Other embodiments within the scope of the following claims will be apparent to those skilled in the art. For example, loop organization could be changed so that the burning parameters sensed are different and the burning parameters controlled by what is sensed are different.
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|U.S. Classification||122/4.00D, 110/188, 122/449, 110/186, 236/14|
|International Classification||F23N1/02, F23N5/00, F22B31/00, F23C10/00, F23B99/00, F23C10/28|
|Cooperative Classification||F22B31/0023, F23C10/005|
|European Classification||F23C10/00D, F22B31/00B2B|
|Oct 17, 1983||AS||Assignment|
Owner name: WORMSER ENGINEERING, INC. WOBURN MA A CORP OF MA
Free format text: ASSIGNMENT OF ASSIGNORS INTEREST.;ASSIGNOR:WORMSER, ALEX F.;REEL/FRAME:004187/0810
Effective date: 19831005
Owner name: WORMSER ENGINEERING, INC. WOBURN MA A CORP OF MA,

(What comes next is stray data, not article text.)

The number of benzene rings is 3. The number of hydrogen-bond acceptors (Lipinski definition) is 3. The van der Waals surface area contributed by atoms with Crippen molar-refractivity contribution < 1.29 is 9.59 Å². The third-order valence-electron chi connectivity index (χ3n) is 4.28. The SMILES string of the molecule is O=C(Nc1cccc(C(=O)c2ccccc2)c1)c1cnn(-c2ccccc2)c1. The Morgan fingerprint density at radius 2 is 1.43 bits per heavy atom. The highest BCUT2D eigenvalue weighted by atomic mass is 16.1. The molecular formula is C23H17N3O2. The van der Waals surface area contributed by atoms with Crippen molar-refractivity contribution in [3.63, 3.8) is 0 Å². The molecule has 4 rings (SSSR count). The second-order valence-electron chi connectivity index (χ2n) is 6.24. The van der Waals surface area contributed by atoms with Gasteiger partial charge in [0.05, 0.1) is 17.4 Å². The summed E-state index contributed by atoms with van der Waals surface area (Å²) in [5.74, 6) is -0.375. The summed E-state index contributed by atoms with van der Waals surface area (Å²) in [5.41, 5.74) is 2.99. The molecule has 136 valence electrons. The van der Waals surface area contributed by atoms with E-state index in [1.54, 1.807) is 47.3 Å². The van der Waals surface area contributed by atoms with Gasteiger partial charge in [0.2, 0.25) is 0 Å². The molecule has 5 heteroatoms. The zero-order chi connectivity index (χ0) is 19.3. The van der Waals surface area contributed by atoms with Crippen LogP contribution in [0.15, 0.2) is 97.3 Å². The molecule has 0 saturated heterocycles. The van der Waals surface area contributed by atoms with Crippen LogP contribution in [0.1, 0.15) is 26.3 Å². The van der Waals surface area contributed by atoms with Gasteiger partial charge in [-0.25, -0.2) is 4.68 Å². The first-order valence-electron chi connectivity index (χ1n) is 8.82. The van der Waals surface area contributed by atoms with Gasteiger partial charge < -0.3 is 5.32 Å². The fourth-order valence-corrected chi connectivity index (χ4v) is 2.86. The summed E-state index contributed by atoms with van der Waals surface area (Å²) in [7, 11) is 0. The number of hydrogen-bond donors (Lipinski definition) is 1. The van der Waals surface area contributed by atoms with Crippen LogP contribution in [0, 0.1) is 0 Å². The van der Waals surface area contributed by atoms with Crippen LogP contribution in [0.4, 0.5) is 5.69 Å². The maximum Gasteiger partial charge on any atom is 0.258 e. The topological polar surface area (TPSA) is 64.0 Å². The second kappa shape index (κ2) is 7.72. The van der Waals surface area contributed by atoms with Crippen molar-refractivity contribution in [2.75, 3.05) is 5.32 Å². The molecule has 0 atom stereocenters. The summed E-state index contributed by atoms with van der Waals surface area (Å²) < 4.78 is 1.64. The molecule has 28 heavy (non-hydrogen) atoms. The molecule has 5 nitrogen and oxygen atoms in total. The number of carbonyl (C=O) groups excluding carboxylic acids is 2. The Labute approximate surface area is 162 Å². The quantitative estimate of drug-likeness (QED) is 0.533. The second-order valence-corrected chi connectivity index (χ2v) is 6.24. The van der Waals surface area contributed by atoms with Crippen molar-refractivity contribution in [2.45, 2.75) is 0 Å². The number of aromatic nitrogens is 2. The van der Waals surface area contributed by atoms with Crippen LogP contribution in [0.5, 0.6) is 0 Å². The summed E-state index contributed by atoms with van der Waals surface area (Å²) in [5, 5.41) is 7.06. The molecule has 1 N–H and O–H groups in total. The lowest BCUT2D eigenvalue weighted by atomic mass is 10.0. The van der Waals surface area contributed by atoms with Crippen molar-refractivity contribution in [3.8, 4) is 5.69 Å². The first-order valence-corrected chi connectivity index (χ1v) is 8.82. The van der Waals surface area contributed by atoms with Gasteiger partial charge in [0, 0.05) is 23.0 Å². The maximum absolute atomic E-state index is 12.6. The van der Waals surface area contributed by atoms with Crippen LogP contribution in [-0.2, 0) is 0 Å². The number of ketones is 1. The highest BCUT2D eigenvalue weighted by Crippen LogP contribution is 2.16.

Free format text: ASSIGNMENT OF ASSIGNORS INTEREST;ASSIGNOR:WORMSER, ALEX F.;REEL/FRAME:004187/0810
Effective date: 19831005
|Apr 1, 1988||AS||Assignment|
Owner name: KAHN, HERBERT C., ESQUIRE,MASSACHUSETTS
Free format text: SECURITY INTEREST;ASSIGNOR:WORMSER ENGINEERING, INC., A CORP. OF MA;REEL/FRAME:004850/0012
Effective date: 19880401
|Sep 20, 1988||REMI||Maintenance fee reminder mailed|
|Feb 19, 1989||LAPS||Lapse for failure to pay maintenance fees|
|May 9, 1989||FP||Expired due to failure to pay maintenance fee|
Effective date: 19890219